The first weeks at a job is all about “getting your feet wet”. For Joy getting her feet wet means finding out what forms to use, getting to know her clients, and where to walk to safety. Walk not run because one doesn’t want the clients see you sweat.
Since the shelter is a 24-hour facility, it requires round-the-clock security and shift supervision. There are teams of security officers to cover the two wings of the dormitory halls, the bathroom and showers, and the main entrance 8:00 am to 4:00 pm; 4:00 pm to 12:00 am; and 12:00 am to 8:00 am. but, no consistent assignment of security officers within the cafeteria/rec area. This large space is where the men congregate and where workshops are conducted 9 am to 5 pm and 7 pm to 8 pm. Add to this, the monitor in this room isn’t viewable to the security desk at the entry gate. It is viewable in the Shift Supervisor’s Office. There is a Shift Supervisor for each shift. On weekends, two part-time Shift Supervisors work 12-hour shifts.
When Joy finds out the security desk monitor is inoperable and, security officers aren’t posted in the cafeteria/rec area, Joy stokes her “spiritual shield” and questions the 8 to 4 Captain of Security about it. He says that is the policy. Joy asks what happens when a violent incident occurs during a workshop? The Captain says the security officer in the hallway will come in. Well…one to two weeks after this interchange, a resident has a fit of anger because Joy writes beside his name on the attendance sheet “Refused”. He refused to stop playing cards at a table near her workshop area (however, his partner knows to stop playing cards and gets up from the table).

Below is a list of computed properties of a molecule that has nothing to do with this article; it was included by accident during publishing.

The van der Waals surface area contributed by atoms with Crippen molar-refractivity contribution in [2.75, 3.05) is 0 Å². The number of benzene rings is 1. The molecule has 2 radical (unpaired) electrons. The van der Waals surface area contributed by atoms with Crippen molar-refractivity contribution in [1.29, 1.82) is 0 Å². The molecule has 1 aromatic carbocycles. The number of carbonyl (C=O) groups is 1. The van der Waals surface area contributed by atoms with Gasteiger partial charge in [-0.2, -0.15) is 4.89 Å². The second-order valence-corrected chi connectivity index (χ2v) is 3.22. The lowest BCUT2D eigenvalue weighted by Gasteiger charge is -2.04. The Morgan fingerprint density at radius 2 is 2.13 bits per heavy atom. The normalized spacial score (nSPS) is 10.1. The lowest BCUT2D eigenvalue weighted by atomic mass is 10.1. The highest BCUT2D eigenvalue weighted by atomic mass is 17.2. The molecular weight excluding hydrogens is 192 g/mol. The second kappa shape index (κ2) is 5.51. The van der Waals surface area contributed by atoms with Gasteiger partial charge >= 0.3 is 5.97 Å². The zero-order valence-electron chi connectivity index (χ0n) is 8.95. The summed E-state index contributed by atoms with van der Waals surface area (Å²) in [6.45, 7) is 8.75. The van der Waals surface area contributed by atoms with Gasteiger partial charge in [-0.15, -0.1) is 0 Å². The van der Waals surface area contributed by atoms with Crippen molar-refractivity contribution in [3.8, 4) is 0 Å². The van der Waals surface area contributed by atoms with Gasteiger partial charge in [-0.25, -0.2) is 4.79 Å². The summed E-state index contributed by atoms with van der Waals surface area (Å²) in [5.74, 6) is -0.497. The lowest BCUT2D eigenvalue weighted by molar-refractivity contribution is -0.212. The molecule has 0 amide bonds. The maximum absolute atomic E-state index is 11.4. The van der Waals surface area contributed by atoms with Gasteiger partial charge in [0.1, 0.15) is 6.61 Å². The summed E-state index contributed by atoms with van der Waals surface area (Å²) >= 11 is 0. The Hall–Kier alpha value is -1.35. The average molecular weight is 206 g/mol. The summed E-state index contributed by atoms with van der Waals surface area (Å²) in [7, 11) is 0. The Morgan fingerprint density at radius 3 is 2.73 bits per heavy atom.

He announces he has a mental condition and hasn’t taken his medication this morning. This is followed by him yelling and jumping. The sight before Joy is quite interesting because the man is no more than 5-feet tall. It is four or five residents who run to the scene to calm the man and see that Joy is unharmed. The security officer comes behind them.
Joy walks into the Social Service office to introduce herself to the Case Managers–four men and two women. They are a friendly bunch though, involved with their work, either looking at their PC monitors or looking at a client seated beside them in their respective cubby holes. Joy greets the Social Services Director and DCR who have nice wooden desks in the back of the room. Joy walks to the front of the room to learn that the two men in the front are not Case Managers. One is the Administrative Assistant and the other is the Employment Specialist.
The Employment Specialist is very cool towards her. Joy will later learn he does not like that Joy is the Vocational Program Coordinator. He has this tendency of calling her “young lady” instead of her name. The Administrative Assistant is a pleasant, low key individual.
Joy asks the Administrative Assistant the location of the forms used to serve the residents. He points to the right front corner. So Joy spends about an hour going through each slot reading the forms and collecting one of each to show to the Social Services Director. The Social Services Director indicates the forms that Joy will use and separates the forms used by the Case Managers. Hers include the Referral, Workshop Attendance, Appointment Reminder, Client Interaction Update, and Job Search forms. In later weeks, The DCR will explain that Joy can use the Transportation Authorization forms rather than have a Case Manager generate one.